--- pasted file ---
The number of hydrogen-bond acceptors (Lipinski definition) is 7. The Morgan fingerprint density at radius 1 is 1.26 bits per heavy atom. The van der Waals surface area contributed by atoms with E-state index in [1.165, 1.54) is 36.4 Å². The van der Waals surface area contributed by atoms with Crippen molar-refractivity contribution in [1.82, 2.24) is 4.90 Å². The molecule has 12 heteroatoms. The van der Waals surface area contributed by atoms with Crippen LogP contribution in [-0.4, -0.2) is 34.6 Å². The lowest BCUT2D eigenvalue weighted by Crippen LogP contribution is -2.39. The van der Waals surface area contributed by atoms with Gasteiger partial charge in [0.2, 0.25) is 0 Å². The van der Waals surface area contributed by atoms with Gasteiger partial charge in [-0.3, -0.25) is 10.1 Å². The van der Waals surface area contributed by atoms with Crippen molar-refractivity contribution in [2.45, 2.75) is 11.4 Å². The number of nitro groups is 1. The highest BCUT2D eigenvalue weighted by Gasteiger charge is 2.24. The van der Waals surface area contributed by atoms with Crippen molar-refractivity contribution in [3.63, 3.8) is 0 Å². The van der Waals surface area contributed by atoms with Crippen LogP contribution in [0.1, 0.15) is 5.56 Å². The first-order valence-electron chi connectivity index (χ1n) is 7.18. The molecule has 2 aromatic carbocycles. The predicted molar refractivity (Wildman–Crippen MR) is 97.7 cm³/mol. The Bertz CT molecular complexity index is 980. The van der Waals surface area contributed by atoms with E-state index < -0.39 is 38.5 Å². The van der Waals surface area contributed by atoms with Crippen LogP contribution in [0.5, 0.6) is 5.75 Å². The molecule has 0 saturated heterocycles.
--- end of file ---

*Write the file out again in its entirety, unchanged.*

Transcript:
The number of hydrogen-bond acceptors (Lipinski definition) is 7. The Morgan fingerprint density at radius 1 is 1.26 bits per heavy atom. The van der Waals surface area contributed by atoms with E-state index in [1.165, 1.54) is 36.4 Å². The van der Waals surface area contributed by atoms with Crippen molar-refractivity contribution in [1.82, 2.24) is 4.90 Å². The molecule has 12 heteroatoms. The van der Waals surface area contributed by atoms with Crippen LogP contribution in [-0.4, -0.2) is 34.6 Å². The lowest BCUT2D eigenvalue weighted by Crippen LogP contribution is -2.39. The van der Waals surface area contributed by atoms with Gasteiger partial charge in [0.2, 0.25) is 0 Å². The van der Waals surface area contributed by atoms with Gasteiger partial charge in [-0.3, -0.25) is 10.1 Å². The van der Waals surface area contributed by atoms with Crippen molar-refractivity contribution in [2.45, 2.75) is 11.4 Å². The number of nitro groups is 1. The highest BCUT2D eigenvalue weighted by Gasteiger charge is 2.24. The van der Waals surface area contributed by atoms with Crippen molar-refractivity contribution in [3.63, 3.8) is 0 Å². The van der Waals surface area contributed by atoms with Crippen LogP contribution in [0.1, 0.15) is 5.56 Å². The first-order valence-electron chi connectivity index (χ1n) is 7.18. The molecule has 2 aromatic carbocycles. The predicted molar refractivity (Wildman–Crippen MR) is 97.7 cm³/mol. The Bertz CT molecular complexity index is 980. The van der Waals surface area contributed by atoms with E-state index < -0.39 is 38.5 Å². The van der Waals surface area contributed by atoms with Crippen LogP contribution in [0.5, 0.6) is 5.75 Å². The molecule has 0 saturated heterocycles.